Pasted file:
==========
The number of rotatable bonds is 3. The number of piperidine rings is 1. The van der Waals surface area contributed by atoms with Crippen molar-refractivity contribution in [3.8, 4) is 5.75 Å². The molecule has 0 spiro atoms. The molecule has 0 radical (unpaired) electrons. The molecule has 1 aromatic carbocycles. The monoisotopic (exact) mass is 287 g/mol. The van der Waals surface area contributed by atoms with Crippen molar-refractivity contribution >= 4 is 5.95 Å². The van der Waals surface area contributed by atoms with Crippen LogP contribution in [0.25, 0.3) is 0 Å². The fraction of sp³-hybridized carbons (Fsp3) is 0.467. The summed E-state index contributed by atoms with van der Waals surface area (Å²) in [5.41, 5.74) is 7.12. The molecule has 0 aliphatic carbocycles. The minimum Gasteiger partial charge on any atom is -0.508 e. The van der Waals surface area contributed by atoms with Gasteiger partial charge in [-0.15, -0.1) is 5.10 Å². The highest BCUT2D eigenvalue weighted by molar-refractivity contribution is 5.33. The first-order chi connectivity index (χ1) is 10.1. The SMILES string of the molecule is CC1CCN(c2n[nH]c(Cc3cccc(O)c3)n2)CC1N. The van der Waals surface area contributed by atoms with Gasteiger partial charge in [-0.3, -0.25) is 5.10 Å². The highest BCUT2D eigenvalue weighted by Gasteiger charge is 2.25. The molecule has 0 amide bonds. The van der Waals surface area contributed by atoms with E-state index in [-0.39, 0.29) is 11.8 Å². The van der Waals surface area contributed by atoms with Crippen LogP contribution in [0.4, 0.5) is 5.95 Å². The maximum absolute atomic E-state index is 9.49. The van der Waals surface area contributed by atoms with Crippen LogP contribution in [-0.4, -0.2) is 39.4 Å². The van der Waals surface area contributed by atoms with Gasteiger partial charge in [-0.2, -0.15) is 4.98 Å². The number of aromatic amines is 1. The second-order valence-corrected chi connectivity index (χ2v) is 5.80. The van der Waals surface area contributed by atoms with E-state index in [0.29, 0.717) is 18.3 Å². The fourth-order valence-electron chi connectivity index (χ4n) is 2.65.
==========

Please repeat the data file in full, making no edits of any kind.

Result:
The number of rotatable bonds is 3. The number of piperidine rings is 1. The van der Waals surface area contributed by atoms with Crippen molar-refractivity contribution in [3.8, 4) is 5.75 Å². The molecule has 0 spiro atoms. The molecule has 0 radical (unpaired) electrons. The molecule has 1 aromatic carbocycles. The monoisotopic (exact) mass is 287 g/mol. The van der Waals surface area contributed by atoms with Crippen molar-refractivity contribution >= 4 is 5.95 Å². The van der Waals surface area contributed by atoms with Crippen LogP contribution in [0.25, 0.3) is 0 Å². The fraction of sp³-hybridized carbons (Fsp3) is 0.467. The summed E-state index contributed by atoms with van der Waals surface area (Å²) in [5.41, 5.74) is 7.12. The molecule has 0 aliphatic carbocycles. The minimum Gasteiger partial charge on any atom is -0.508 e. The van der Waals surface area contributed by atoms with Gasteiger partial charge in [-0.15, -0.1) is 5.10 Å². The highest BCUT2D eigenvalue weighted by molar-refractivity contribution is 5.33. The first-order chi connectivity index (χ1) is 10.1. The SMILES string of the molecule is CC1CCN(c2n[nH]c(Cc3cccc(O)c3)n2)CC1N. The van der Waals surface area contributed by atoms with Gasteiger partial charge in [-0.3, -0.25) is 5.10 Å². The highest BCUT2D eigenvalue weighted by Gasteiger charge is 2.25. The molecule has 0 amide bonds. The van der Waals surface area contributed by atoms with E-state index in [-0.39, 0.29) is 11.8 Å². The van der Waals surface area contributed by atoms with Crippen LogP contribution in [0.4, 0.5) is 5.95 Å². The maximum absolute atomic E-state index is 9.49. The van der Waals surface area contributed by atoms with Crippen LogP contribution in [-0.4, -0.2) is 39.4 Å². The van der Waals surface area contributed by atoms with Gasteiger partial charge in [-0.2, -0.15) is 4.98 Å². The number of aromatic amines is 1. The second-order valence-corrected chi connectivity index (χ2v) is 5.80. The van der Waals surface area contributed by atoms with E-state index in [0.29, 0.717) is 18.3 Å². The fourth-order valence-electron chi connectivity index (χ4n) is 2.65.